Moslem youths force Berlin HIV centre to re-locate

Ernest Gill | March 19, 2004

Berlin mayor Klaus Wowereit
BERLIN — Attacks by radical Islamic youths have forced Berlin's only caf� catering to HIV-positive customers to move, reflecting mounting tensions between an increasingly radicalized Islamic community in a city with an openly gay mayor.

While Mayor Klaus Wowereit held a news conference during a tourism trade fair at the city's International Congress Center to promote an officially sanction gay guide to Berlin and Germany, roving gangs of ethnic Kurdish and Palestinian teens smashed windows at the caf� in the city's funky Schoeneberg district.

Shouting "you queer swine", the youths hurled iron bars and paving stones through the plate-glass windows of the cafe in the Alvensleben Strasse and pulled down and burned the rainbow-hued gay pride penants that had been festooned over the doorway.

"The attacks started right after the September 11 attacks," says caf� owner Joachim Schreck. "Until that day, we got along fine with everybody in this multi-cultural neighbourhood. But after that day, it was as if it was suddenly open season on decadent infidels."

The attacks started with customers being accosted or spat upon as they left the caf�. Then beverage cans were hurled through the door. A window was smashed. Then several.

"Now we can't keep up with replacing the windows," says Schreck. "So it's time to move. I hate to give in to intolerance and hatred. But we can't afford to stay here. I don't want to end up with somebody getting hurt, especially with May Day coming up."

He was referring to the May 1 holiday, which has become a bizarre annual rite of spring violence, with hundreds of young radicals going on a two-night spree of destruction through Berlin's predominately Turkish neighbourhoods.

Local business and religious leaders have launched a campaign aimed at averting violence this year. But longtime residents are doubtful, considering the fact that rioting has occurred 17 years in a row and that tensions have mounted.

In the aftermath of last year's rioting, with gutted shops and burned-out cars lining streets in the multi-ethnic Kreuzberg district, angry residents lashed out at Mayor Wowereit for jetting off to America for a gay pride festival during the unrest.

Wowereit's fragile leftwing coalition of Social Democrats and former East Berlin communists adopted a "soft glove" approach to the rioting for two years in a row.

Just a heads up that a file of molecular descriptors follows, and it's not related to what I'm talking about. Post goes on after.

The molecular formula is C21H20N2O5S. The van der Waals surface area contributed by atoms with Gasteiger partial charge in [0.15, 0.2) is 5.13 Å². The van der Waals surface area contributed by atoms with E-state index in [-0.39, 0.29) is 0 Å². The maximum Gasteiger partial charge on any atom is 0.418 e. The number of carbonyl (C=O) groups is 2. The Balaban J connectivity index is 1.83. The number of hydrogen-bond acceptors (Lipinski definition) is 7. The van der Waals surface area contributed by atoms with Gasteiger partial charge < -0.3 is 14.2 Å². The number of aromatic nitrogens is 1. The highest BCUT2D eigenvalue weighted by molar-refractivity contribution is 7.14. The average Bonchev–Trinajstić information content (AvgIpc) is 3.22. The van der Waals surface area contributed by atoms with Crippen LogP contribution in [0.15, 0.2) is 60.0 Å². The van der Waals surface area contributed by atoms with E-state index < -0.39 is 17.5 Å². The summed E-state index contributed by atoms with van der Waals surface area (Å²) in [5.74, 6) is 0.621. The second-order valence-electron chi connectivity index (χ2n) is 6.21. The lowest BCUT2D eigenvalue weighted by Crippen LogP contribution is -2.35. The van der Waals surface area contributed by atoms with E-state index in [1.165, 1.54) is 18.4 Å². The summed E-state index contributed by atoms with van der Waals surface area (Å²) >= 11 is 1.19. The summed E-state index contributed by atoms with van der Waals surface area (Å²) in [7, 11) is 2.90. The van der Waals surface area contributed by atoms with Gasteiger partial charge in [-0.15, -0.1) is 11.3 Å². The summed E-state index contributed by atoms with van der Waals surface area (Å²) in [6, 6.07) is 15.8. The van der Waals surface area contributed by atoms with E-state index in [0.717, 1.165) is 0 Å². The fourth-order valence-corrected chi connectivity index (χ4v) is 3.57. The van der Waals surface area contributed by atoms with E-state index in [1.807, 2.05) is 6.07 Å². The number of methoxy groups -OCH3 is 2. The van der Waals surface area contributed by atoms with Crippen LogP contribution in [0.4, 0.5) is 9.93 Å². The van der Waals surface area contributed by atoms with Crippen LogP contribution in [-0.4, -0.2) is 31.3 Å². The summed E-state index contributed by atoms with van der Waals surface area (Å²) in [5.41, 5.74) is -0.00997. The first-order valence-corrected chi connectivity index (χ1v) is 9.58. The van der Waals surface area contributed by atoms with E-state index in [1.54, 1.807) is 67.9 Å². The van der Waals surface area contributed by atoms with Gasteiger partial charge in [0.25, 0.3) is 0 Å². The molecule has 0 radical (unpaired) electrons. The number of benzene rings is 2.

And as violence erupted, and rioters staged cat-and-mouse street battles with police, Wowereit flew off to Philadelphia for a gay cultural festival in America.

Wowereit, 50, who was elected in June 2001 after telling Berlin voters "I'm gay and that's good", appeared at German-theme parties along with a lederhosen-clad gay Bavarian shoe-plattler dancing and yodelling troupe and two German drag queens called Fraulein Piggy and Gene Pascal.

The Berlin mayor afterwards defended the trip, saying he was using the festival as a forum to lobby for gay tourist dollars for Berlin. It is a favourite subject of his, and for two yers now he has promoted a "GayFriendly Germany" guide book specifically aimed at homosexuals in America.

"Berlin is a gay-friendly city, a city of tolerance," the mayor says. "And I represent our city with this message. Berlin has the biggest gay and lesbian scene in Germany and we welcome gay dollars."

But tolerance is less obvious in multi-culti neighbourhoods where down-and-out artists live side-by-side with immigrants from Southeastern Europe and the Middle East.

"Some neighbourhoods in Berlin are as repressive as the most backwoods areas of Turkey or Syria," says Turkish-German filmmaker Fatih Akin.

His film "Head-On" (Gegen die Wand) won the Golden Bear award at this year's Berlin Film Festival with its story of a marriage of convenience between two Turks in Germany: a young woman trying to escape the influence of her fundamentalist Moslem family, and a conniving man devoid of scrupels.

"You have to realise that millions of Turks now live in Germany," Akin says, "and that theses are not urbane Turks who live in Istanbul. They are immigrants from the most conservative rural regions. And they have brought their conservative prejudices with them."

HIV caf� owner Schreck agrees.

"The atmosphere has changed in recent years," 44-year-old Schreck says as he sweeps up broken glass after yet another night of attacks.

"There used to be a mix of ethnic Europeans. But there has been an influx of radical Kurdish and Lebanese immigrants who come here with there expanded families," he notes.

"I never thought I would see the day when I, of all people, would speak intolerantly of any other minority group," he adds.

"But the vitriolic hatred of all things Western that we are experiencing every day now makes me very frightened. We're moving out." – Sapa-dpa

Related stories
German lawmakers approve memorial for gay victims of Nazis [14/11/2003]



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